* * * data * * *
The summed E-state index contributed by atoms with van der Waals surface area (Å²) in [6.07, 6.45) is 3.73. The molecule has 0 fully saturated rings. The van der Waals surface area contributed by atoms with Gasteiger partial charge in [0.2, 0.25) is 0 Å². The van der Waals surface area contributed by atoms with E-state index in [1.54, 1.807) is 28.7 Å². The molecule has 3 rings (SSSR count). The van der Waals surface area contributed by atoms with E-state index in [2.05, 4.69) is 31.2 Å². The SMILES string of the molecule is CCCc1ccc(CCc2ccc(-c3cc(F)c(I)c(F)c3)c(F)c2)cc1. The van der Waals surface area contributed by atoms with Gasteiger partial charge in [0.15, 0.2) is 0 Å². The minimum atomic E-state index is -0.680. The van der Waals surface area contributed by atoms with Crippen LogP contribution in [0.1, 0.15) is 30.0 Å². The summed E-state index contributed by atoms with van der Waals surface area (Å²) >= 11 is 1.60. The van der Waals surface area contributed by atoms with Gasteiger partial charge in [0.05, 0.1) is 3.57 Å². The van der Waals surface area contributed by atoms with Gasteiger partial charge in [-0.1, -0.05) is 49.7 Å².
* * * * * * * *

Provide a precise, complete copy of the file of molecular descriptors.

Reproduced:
The summed E-state index contributed by atoms with van der Waals surface area (Å²) in [6.07, 6.45) is 3.73. The molecule has 0 fully saturated rings. The van der Waals surface area contributed by atoms with Gasteiger partial charge in [0.2, 0.25) is 0 Å². The van der Waals surface area contributed by atoms with E-state index in [1.54, 1.807) is 28.7 Å². The molecule has 3 rings (SSSR count). The van der Waals surface area contributed by atoms with E-state index in [2.05, 4.69) is 31.2 Å². The SMILES string of the molecule is CCCc1ccc(CCc2ccc(-c3cc(F)c(I)c(F)c3)c(F)c2)cc1. The van der Waals surface area contributed by atoms with Gasteiger partial charge in [0.15, 0.2) is 0 Å². The minimum atomic E-state index is -0.680. The van der Waals surface area contributed by atoms with Crippen LogP contribution in [0.1, 0.15) is 30.0 Å². The summed E-state index contributed by atoms with van der Waals surface area (Å²) >= 11 is 1.60. The van der Waals surface area contributed by atoms with Gasteiger partial charge in [0.05, 0.1) is 3.57 Å². The van der Waals surface area contributed by atoms with Gasteiger partial charge in [-0.1, -0.05) is 49.7 Å².